The Boston Red Sox were the last team in major league baseball to integrate black players. The Brooklyn Dodgers were the first in 1947. The Red Sox finally added a black ballplayer in 1959, Elijah “Pumpsie” Green became the first black man to wear a Red Sox uniform. Green was an infielder and was average with the bat. The Red Sox could have been one of the first to intergrate if they had given Piper Davis a fair chance.
Lorenzo Davis may be a footnote in Scranton sports history (and Boston sports history) but he deserves to be mentioned. Lorenzo “Piper” Davis was the first black player signed by the Boston Red Sox. Scranton was Boston’s one affiliate that was not under the Old Jim Crow laws. The Jim Crow Laws were state and local laws enacted in the Southern and Border States of the United States and enforced between 1876 and 1965. They mandated “separate but equal” status for African Americans. That didn’t mean that racism didn’t exist in Scranton or in the locker room. Davis was forced to stay and eat in the servants quarters on the road apart from the rest of the team and even dress in the visitors’ locker room all by himself. LoPiper played fifteen games for Scranton in 1950 and was leading the team in batting (.333), homers (3), and RBI’s (10). . But two days before the May 15 deadline he was called into the office and was told that he was being released for “economic reasons”. The Red Sox had promised to pay Piper’s former team $7500 if he stayed on the roster untilay 15th.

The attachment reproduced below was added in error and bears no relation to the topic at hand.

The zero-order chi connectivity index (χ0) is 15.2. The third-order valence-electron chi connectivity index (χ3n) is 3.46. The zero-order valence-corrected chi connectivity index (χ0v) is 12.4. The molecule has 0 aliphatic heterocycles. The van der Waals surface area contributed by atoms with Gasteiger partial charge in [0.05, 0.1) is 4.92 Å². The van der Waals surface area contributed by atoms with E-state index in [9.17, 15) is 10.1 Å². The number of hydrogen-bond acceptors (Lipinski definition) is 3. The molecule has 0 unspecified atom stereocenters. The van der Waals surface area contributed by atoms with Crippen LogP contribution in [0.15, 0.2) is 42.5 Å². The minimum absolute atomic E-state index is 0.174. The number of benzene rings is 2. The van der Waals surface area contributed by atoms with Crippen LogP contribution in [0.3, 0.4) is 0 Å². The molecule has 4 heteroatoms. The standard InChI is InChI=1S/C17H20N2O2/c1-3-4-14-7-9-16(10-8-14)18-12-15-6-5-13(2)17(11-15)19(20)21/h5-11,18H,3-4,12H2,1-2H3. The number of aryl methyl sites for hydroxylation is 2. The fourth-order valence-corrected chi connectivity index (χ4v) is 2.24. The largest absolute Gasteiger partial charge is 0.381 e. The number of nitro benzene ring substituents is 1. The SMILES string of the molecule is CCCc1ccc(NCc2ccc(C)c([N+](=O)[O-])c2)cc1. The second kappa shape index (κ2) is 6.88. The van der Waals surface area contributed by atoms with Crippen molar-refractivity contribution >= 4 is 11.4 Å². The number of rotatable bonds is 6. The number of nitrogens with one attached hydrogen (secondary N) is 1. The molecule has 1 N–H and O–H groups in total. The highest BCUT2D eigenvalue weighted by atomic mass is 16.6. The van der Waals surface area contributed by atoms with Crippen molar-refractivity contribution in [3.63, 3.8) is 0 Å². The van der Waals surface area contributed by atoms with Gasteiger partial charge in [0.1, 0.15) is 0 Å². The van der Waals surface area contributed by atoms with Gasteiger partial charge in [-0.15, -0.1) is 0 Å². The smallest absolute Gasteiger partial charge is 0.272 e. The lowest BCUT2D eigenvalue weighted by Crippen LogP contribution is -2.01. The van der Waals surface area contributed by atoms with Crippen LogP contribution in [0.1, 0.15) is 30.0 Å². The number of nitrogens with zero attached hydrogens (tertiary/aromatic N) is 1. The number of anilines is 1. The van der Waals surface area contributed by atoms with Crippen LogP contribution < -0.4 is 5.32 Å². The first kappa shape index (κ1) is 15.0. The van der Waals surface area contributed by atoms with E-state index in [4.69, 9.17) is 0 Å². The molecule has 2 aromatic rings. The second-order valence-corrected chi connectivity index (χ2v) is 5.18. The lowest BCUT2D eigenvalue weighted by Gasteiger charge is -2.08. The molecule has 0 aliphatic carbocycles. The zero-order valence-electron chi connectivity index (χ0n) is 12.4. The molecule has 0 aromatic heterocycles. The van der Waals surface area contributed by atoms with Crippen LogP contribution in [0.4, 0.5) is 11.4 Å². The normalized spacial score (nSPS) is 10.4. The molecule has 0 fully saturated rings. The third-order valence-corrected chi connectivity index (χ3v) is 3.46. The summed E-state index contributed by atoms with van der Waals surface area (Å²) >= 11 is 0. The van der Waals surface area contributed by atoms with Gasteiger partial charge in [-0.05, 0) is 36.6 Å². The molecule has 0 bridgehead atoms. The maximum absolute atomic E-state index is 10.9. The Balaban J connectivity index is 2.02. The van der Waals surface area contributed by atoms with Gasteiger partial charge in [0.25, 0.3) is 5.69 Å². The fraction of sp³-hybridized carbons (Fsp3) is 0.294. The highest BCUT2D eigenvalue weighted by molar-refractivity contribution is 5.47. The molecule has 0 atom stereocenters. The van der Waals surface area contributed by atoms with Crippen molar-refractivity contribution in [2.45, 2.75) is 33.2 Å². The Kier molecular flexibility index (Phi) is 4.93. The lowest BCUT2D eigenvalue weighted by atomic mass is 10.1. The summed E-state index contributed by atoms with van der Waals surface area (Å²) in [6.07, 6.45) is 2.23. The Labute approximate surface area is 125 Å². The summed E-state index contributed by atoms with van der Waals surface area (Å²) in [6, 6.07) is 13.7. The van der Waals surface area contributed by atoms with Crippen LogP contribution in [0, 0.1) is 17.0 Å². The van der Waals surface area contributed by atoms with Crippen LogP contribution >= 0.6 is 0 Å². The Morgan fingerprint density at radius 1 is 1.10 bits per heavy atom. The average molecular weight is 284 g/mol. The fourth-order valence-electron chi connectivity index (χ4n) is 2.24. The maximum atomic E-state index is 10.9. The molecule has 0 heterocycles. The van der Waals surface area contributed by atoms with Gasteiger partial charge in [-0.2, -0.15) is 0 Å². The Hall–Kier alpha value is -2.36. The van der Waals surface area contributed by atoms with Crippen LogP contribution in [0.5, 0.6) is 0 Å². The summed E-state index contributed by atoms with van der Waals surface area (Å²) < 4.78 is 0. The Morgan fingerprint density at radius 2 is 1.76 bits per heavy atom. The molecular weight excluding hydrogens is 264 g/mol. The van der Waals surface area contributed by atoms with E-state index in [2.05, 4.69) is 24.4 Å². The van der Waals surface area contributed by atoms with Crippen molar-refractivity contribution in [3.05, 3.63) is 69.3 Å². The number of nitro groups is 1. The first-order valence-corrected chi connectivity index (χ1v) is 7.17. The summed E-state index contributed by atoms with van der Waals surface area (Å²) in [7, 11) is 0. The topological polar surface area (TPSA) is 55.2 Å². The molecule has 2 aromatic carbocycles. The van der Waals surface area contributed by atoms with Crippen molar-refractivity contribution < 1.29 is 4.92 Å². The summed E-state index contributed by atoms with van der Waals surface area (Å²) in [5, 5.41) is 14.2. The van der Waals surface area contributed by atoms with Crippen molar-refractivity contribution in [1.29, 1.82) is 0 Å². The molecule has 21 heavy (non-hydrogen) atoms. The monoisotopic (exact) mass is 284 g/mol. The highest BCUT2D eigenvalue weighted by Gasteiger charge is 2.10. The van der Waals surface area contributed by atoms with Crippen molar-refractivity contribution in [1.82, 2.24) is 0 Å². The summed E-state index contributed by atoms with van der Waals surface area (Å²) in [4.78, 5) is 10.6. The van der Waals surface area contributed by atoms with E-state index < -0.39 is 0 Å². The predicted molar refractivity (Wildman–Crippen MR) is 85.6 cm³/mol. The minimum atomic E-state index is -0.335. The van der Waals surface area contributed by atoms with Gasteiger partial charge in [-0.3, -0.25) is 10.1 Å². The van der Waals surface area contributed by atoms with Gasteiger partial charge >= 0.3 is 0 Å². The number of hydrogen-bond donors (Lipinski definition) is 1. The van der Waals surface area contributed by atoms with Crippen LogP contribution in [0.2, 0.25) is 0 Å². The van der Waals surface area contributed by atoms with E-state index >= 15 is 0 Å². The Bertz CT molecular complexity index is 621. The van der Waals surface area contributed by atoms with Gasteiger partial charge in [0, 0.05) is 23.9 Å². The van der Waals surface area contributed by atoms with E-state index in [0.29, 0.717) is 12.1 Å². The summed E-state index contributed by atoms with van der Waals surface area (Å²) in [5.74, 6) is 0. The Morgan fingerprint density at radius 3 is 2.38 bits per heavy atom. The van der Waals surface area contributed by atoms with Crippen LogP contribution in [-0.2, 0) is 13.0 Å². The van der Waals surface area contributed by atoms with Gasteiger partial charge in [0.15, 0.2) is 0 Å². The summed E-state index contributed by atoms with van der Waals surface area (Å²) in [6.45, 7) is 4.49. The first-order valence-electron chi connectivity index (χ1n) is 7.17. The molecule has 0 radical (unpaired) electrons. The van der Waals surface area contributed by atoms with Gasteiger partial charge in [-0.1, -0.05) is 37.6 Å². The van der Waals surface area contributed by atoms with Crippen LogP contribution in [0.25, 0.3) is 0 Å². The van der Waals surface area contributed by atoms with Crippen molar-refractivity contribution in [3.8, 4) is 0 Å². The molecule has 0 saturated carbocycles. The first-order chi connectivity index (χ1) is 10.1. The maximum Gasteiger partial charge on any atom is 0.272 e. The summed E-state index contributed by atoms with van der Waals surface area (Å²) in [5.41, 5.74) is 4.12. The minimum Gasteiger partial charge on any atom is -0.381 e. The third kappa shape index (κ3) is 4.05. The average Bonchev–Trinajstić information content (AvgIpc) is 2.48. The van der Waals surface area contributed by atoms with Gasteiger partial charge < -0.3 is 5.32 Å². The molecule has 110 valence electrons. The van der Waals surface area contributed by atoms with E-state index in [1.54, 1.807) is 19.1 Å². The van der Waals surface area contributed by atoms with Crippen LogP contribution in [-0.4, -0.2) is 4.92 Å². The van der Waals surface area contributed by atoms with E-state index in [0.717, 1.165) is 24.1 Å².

Davis had served his purpose–critics could no longer charge that the Red Sox organization had never signed an African American. He tried out again in 1951 with the Red Sox and was cut in Spring Training.
According to his daughter, Piper speculated that the reason he was cut from the Red Sox was because of his race. One of the local area papers put a Caucasian picture with Piper Davis’ picture underneath. The same picture was also used for Willie Mays. They did not want people to know their hot prospec
Piper Davis was a great two sport athlete, basketball and baseball. He was a star in the old Negro leagues and played for the Harlem Globetrotters before giving it up to play baseball.